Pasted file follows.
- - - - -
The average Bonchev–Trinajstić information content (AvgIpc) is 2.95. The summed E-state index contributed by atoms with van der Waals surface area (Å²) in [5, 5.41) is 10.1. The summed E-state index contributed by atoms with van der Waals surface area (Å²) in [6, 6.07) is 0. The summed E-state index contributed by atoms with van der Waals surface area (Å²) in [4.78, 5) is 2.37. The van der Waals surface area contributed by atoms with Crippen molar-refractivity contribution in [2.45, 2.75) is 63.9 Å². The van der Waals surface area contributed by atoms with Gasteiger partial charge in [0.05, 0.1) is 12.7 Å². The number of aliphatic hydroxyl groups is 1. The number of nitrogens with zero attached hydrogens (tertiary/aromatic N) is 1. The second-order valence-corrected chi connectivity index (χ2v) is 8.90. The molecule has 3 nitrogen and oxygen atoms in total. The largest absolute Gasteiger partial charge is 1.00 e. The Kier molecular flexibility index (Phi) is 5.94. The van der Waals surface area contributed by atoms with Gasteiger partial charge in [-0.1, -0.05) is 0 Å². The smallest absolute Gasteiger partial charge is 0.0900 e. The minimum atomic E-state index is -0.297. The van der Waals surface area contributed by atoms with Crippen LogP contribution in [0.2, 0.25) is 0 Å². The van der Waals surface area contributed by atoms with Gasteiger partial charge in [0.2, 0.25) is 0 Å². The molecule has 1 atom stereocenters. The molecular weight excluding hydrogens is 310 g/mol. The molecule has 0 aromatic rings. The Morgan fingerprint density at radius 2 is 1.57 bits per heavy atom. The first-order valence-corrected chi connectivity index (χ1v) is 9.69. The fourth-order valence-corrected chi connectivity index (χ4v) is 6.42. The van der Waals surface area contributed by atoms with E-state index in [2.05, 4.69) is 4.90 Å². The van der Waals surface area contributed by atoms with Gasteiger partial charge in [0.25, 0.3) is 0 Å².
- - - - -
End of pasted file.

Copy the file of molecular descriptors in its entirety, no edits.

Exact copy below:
The average Bonchev–Trinajstić information content (AvgIpc) is 2.95. The summed E-state index contributed by atoms with van der Waals surface area (Å²) in [5, 5.41) is 10.1. The summed E-state index contributed by atoms with van der Waals surface area (Å²) in [6, 6.07) is 0. The summed E-state index contributed by atoms with van der Waals surface area (Å²) in [4.78, 5) is 2.37. The van der Waals surface area contributed by atoms with Crippen molar-refractivity contribution in [2.45, 2.75) is 63.9 Å². The van der Waals surface area contributed by atoms with Gasteiger partial charge in [0.05, 0.1) is 12.7 Å². The number of aliphatic hydroxyl groups is 1. The number of nitrogens with zero attached hydrogens (tertiary/aromatic N) is 1. The second-order valence-corrected chi connectivity index (χ2v) is 8.90. The molecule has 3 nitrogen and oxygen atoms in total. The largest absolute Gasteiger partial charge is 1.00 e. The Kier molecular flexibility index (Phi) is 5.94. The van der Waals surface area contributed by atoms with Gasteiger partial charge in [-0.1, -0.05) is 0 Å². The smallest absolute Gasteiger partial charge is 0.0900 e. The minimum atomic E-state index is -0.297. The van der Waals surface area contributed by atoms with Crippen LogP contribution in [0.2, 0.25) is 0 Å². The van der Waals surface area contributed by atoms with Gasteiger partial charge in [0.2, 0.25) is 0 Å². The molecule has 1 atom stereocenters. The molecular weight excluding hydrogens is 310 g/mol. The molecule has 0 aromatic rings. The Morgan fingerprint density at radius 2 is 1.57 bits per heavy atom. The first-order valence-corrected chi connectivity index (χ1v) is 9.69. The fourth-order valence-corrected chi connectivity index (χ4v) is 6.42. The van der Waals surface area contributed by atoms with E-state index in [2.05, 4.69) is 4.90 Å². The van der Waals surface area contributed by atoms with Gasteiger partial charge in [0.25, 0.3) is 0 Å².